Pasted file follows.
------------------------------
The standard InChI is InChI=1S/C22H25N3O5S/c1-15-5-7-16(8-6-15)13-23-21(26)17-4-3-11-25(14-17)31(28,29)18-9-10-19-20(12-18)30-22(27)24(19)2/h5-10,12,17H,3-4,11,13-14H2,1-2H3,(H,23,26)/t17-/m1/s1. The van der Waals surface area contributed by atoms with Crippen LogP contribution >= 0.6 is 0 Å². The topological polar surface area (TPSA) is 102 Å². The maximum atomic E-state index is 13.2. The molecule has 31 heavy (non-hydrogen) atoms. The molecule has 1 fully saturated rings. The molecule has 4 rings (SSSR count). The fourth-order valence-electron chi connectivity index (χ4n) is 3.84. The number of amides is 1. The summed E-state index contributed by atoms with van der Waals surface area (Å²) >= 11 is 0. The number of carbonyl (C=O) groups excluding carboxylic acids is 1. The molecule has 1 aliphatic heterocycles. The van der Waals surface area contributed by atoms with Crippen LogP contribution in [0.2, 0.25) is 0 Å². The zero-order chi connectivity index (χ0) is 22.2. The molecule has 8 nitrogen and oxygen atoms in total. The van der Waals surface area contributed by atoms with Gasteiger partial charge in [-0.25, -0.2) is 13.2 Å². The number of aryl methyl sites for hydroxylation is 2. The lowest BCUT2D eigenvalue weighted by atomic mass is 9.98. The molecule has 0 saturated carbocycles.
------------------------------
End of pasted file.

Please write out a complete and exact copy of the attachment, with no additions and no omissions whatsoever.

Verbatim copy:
The standard InChI is InChI=1S/C22H25N3O5S/c1-15-5-7-16(8-6-15)13-23-21(26)17-4-3-11-25(14-17)31(28,29)18-9-10-19-20(12-18)30-22(27)24(19)2/h5-10,12,17H,3-4,11,13-14H2,1-2H3,(H,23,26)/t17-/m1/s1. The van der Waals surface area contributed by atoms with Crippen LogP contribution >= 0.6 is 0 Å². The topological polar surface area (TPSA) is 102 Å². The maximum atomic E-state index is 13.2. The molecule has 31 heavy (non-hydrogen) atoms. The molecule has 1 fully saturated rings. The molecule has 4 rings (SSSR count). The fourth-order valence-electron chi connectivity index (χ4n) is 3.84. The number of amides is 1. The summed E-state index contributed by atoms with van der Waals surface area (Å²) >= 11 is 0. The number of carbonyl (C=O) groups excluding carboxylic acids is 1. The molecule has 1 aliphatic heterocycles. The van der Waals surface area contributed by atoms with Crippen LogP contribution in [0.2, 0.25) is 0 Å². The zero-order chi connectivity index (χ0) is 22.2. The molecule has 8 nitrogen and oxygen atoms in total. The van der Waals surface area contributed by atoms with Gasteiger partial charge in [-0.25, -0.2) is 13.2 Å². The number of aryl methyl sites for hydroxylation is 2. The lowest BCUT2D eigenvalue weighted by atomic mass is 9.98. The molecule has 0 saturated carbocycles.